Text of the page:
Classical electromagnetism had shown that any accelerating charge radiates energy, as shown by the Larmor formula. If the electron is assumed to orbit in a perfect circle and radiates energy continuously, the electron would spiral into the nucleus with a fall time of: t fall ≈ a 0 3 4 r 0 2 c ≈ 1.6 ⋅ 10 − 11 s Where a 0 is the Bohr radius and r 0 is the classical electron radius. If this were true, all atoms would collapse, however atoms seem to be stable. Furthermore, the spiral inward would release a smear of electromagnetic frequencies as the orbit got smaller. Instead, atoms were observed to only emit discrete frequencies of radiation; the resolution would lie in the development of quantum mechanics. In 1913, Niels Bohr obtained the energy levels and spectral frequencies of the hydrogen atom after making a number of simple assumptions in order to correct the failed classical model; the assumptions included: Electrons can only be in certain, discrete circular orbits or stationary states, thereby having a discrete set of possible radii and energies.
Electrons do not emit radiation while in one of these stationary states. An electron can lose energy by jumping from one discrete orbital to another. Bohr supposed that the electron's angular momentum is quantized with possible values: L = n ℏ where n = 1, 2, 3... and ℏ is Planck constant over 2 π. He supposed that the centripetal force which keeps the electron in its orbit is provided by the Coulomb force, that energy is conserved. Bohr derived the energy of each orbit of the hydrogen atom to be: E n = − m e e 4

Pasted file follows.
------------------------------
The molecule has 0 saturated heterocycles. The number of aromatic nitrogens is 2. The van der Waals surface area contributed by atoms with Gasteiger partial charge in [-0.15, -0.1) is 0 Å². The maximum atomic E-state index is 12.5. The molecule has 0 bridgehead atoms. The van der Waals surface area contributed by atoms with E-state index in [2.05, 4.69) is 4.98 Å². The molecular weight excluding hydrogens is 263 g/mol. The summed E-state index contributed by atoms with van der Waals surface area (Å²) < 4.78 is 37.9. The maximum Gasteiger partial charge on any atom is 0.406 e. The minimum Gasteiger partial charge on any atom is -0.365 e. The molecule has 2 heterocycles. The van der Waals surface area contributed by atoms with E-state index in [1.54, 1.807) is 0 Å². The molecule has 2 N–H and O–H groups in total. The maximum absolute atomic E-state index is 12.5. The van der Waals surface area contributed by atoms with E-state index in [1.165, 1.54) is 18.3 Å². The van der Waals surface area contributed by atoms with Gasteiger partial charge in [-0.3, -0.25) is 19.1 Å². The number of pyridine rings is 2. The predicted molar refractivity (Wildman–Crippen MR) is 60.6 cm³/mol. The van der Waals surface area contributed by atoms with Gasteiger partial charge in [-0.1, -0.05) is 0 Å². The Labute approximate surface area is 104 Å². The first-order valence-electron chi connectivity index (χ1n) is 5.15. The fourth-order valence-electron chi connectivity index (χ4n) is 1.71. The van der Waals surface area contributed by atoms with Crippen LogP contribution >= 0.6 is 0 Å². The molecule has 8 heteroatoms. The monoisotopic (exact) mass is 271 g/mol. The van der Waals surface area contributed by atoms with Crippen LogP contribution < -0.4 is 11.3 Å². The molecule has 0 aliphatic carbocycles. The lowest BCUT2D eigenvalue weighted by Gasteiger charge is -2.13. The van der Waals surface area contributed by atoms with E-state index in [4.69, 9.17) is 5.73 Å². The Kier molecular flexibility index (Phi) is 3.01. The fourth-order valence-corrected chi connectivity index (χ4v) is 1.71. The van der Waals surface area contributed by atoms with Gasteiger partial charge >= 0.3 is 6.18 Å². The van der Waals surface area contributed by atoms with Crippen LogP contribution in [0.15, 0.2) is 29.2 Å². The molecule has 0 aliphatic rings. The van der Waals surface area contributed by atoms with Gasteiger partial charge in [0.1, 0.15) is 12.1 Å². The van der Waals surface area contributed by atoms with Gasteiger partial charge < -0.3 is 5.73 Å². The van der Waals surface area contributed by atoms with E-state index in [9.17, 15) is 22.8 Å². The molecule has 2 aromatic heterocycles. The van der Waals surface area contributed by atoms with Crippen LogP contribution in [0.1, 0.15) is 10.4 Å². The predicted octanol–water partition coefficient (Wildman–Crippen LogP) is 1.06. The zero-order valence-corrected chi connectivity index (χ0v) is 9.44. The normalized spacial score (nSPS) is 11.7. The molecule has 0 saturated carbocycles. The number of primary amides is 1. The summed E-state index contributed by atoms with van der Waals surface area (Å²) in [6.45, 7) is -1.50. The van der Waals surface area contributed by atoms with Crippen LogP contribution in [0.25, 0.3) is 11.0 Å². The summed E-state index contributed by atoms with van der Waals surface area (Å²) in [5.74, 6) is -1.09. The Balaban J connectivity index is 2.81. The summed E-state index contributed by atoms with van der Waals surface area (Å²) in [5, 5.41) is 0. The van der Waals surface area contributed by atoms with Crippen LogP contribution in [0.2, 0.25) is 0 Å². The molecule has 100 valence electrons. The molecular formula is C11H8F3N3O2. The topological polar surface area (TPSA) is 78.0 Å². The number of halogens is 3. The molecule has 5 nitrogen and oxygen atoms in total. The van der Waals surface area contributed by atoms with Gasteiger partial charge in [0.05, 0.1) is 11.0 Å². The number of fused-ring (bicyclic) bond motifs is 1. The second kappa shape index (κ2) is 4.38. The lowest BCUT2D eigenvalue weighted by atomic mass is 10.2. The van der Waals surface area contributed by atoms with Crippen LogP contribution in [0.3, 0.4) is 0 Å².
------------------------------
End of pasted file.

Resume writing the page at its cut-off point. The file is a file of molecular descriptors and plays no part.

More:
Austinville is a former town and now a neighborhood within the city of Decatur in Morgan County, United States. It is about 3 miles south from downtown Decatur, centered on the junction of Danville Road and Carridale Street, it was incorporated as a town in 1907 and disincorporated and annexed into the city of Decatur in 1956. Austinville is located at 34.5748149°N 87.0086207°W / 34.5748149. Austinville first appeared on the 1910 U. S. Census three years after it incorporated, it was annexed into Decatur in 1956. See Austinville precinct below. Austinville Precinct was created and first appeared on the 1910 U. S. Census. In 1927, it and the Albany 19th precinct were annexed into the Decatur 1st precinct. In 1960, the Austinville name was attached to a newly-created census division, included the towns of Flint City and Trinity; the division was merged into the Decatur Census Division by 1970
Pennsylvania Impressionism was an American Impressionist movement of the first half of the 20th century, centered in and around Bucks County, Pennsylvania the town of New Hope. The movement is sometimes referred to as the "New Hope School" or the "Pennsylvania School" of landscape painting. Landscape painter William Langson Lathrop moved to New Hope in 1898, where he founded a summer art school; the mill town was located along the Delaware River, about forty miles from Philadelphia and seventy miles from Manhattan. The area's rolling hills were spectacular, the river, its tributaries, the Delaware Canal were picturesque; the natural beauty attracted the artist Edward Redfield. Redfield painted nature in bold and vibrant colors, was “the pioneer of the realistic painting of winter in America.” His thick layering distinguished him from his contemporaries, he amassed more honors and awards than any other artist in the New Hope Colony. His style is distinguished by its color and usual time of day when painting.